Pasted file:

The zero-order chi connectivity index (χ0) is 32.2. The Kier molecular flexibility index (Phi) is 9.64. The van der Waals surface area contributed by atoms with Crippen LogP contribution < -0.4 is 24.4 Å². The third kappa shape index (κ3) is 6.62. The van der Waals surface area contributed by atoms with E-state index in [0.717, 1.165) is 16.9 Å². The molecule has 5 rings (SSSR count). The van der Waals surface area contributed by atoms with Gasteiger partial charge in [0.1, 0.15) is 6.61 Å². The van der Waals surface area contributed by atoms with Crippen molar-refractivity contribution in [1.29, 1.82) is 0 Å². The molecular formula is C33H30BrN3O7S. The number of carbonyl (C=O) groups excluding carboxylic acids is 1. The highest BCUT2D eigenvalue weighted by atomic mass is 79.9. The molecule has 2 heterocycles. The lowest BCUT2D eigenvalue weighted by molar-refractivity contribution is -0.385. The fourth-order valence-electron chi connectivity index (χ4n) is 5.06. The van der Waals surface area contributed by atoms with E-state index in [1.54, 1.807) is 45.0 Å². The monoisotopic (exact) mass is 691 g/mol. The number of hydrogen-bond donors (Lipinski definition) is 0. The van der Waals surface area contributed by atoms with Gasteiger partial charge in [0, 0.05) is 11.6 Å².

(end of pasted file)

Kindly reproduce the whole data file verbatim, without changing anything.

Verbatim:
The zero-order chi connectivity index (χ0) is 32.2. The Kier molecular flexibility index (Phi) is 9.64. The van der Waals surface area contributed by atoms with Crippen LogP contribution < -0.4 is 24.4 Å². The third kappa shape index (κ3) is 6.62. The van der Waals surface area contributed by atoms with E-state index in [0.717, 1.165) is 16.9 Å². The molecule has 5 rings (SSSR count). The van der Waals surface area contributed by atoms with Gasteiger partial charge in [0.1, 0.15) is 6.61 Å². The van der Waals surface area contributed by atoms with Crippen molar-refractivity contribution in [1.29, 1.82) is 0 Å². The molecular formula is C33H30BrN3O7S. The number of carbonyl (C=O) groups excluding carboxylic acids is 1. The highest BCUT2D eigenvalue weighted by atomic mass is 79.9. The molecule has 2 heterocycles. The lowest BCUT2D eigenvalue weighted by molar-refractivity contribution is -0.385. The fourth-order valence-electron chi connectivity index (χ4n) is 5.06. The van der Waals surface area contributed by atoms with E-state index in [1.54, 1.807) is 45.0 Å². The monoisotopic (exact) mass is 691 g/mol. The number of hydrogen-bond donors (Lipinski definition) is 0. The van der Waals surface area contributed by atoms with Gasteiger partial charge in [0, 0.05) is 11.6 Å².